The message posted in an Internet chat room read, “Seeking well-built man, 18-30 years old for slaughter.” A few months later, a user responded: “I offer myself to you and will let you dine from my live body. Not butchery, dining!!”
It wasn’t a joke, and what followed was far more gruesome and bizarre than the plot of nearly any horror film. In March 2001, Armin Meiwes, a 42-year-old computer technician in Hesse, Germany, killed, dismembered and ate 43-year-old microchip engineer Bernd Juergen Brandes. While Brandes was still alive, the two dined on parts of his flesh together, then Meiwes stabbed him to death.
The incident captivated the European media, and provided East German industrial metal band Rammstein with some ripe new material with which to return from a three-year self-imposed exile.
“I was really interested to find out about why he would want to kill a man and eat his penis,” guitarist Richard Kruspe said in a strong German accent. “What I figured out from some research was that Meiwes’ mother totally destroyed all kinds of relationships he had in his childhood. So, he felt that if he did this, his victim would stay with him forever. It was just a really interesting story, so we decided to make a song about it.”
The track about the cannibal, “Mein Teil,” was released as a single in Europe last year, and will be the second single in North America, following “Amerika.” Since Meiwes videotaped his entire grisly encounter with Brandes, Rammstein initially wanted to use some of the footage for the song’s video. But the tape was in police custody. So instead, the band and director Zoran Bihac shot a stark, contrast-y clip in Berlin that had nothing to do with cannibalism.
“The director had everyone in the band come into the room for two hours and do anything he wanted. And nobody knew what the other guys were doing. It came out even darker than I thought it would. But I’d still like to see the police video.”
The subject matter for “Mein Teil” is somewhat of a crude metaphor for Rammstein circa 2001. Following their third album, Mutter, the bandmembers were tearing each other apart and consuming their collective creativity. It was only through intense self-examination and interpersonal reconstruction that the band was able to heal and record its fourth album, Reise, Reise.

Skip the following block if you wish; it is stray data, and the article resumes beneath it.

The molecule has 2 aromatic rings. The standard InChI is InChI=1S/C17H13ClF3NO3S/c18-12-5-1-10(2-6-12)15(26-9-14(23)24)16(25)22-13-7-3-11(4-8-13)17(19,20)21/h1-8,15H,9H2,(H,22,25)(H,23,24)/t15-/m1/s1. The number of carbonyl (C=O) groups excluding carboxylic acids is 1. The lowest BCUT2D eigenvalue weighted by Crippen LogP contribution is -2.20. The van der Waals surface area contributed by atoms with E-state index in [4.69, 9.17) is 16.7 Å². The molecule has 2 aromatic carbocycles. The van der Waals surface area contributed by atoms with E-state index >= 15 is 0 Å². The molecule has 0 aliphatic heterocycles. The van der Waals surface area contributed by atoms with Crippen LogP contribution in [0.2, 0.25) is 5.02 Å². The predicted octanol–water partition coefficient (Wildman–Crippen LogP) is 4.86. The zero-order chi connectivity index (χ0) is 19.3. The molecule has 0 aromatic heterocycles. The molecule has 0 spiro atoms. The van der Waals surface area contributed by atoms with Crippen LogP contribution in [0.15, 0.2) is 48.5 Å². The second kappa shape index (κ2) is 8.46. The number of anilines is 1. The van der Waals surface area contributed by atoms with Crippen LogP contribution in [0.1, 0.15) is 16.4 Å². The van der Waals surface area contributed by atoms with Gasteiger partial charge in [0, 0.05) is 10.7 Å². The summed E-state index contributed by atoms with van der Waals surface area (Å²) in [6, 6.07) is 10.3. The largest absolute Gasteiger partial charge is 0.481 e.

“I’m such a control freak, and I definitely had a vision of where I wanted Mutter to go, so I was dictating the whole thing and didn’t listen to anyone else’s opinion,” Kruspe said. “The guys were so mad at me, we were not talking at all. With all the flamethrowers that we use, I’m lucky I didn’t go to sleep one night and then wake up with my bed burning.”
The continued band discord and palpable tension that resulted forced Kruspe to leave Germany and move to New York, where he worked on some solo material and tried to mend his failing marriage. It was only after he agreed to a write in a more democratic fashion with his bandmates that Rammstein got back together in the studio. “I had to let go of saying everything has to be so perfect,” he said. “Sometimes people have to make mistakes to finally feel good about what they’re doing. It was more important to enjoy being together. So, we were much more relaxed and open to trying new things.”
Filled with raw, chugging guitars, precise beats and deep quavering vocals, Reise, Reise is heavy, epic and operatic, and while it includes an abundance of claustrophobic samples, it’s Rammstein’s most unified and natural-sounding effort since their 1998 breakthrough, Sehnsucht.” Mutter was mostly written by me on computer, so for this one we decided to write it all together,” Kruspe said. “We went back to the rehearsing room, and started playing around to get back this energy we had before. It really brought the band back together stronger than ever.”
Being more cohesive and committed will probably make it easier for Rammstein to weather the storm of controversy that will likely hit when “Mein Teil” is released domestically. But for now, the group is getting some practice with the mini-squall it’s summoned with “Amerika,” an anthemic track about capitalism and greed. The song has already been yanked from at least one station in Texas after a serviceman who spoke German called up and complained about the lyrics.
“It’s really just sarcastic, so it’s not that political, and New York is one of my favorite places,” Kruspe said. “But for me, the most important thing for every human being to be complete is balance. When I watch America right now, it’s not a balance. If you love strawberry cake, one piece is fine, but if you have to eat the whole cake it’s too much.”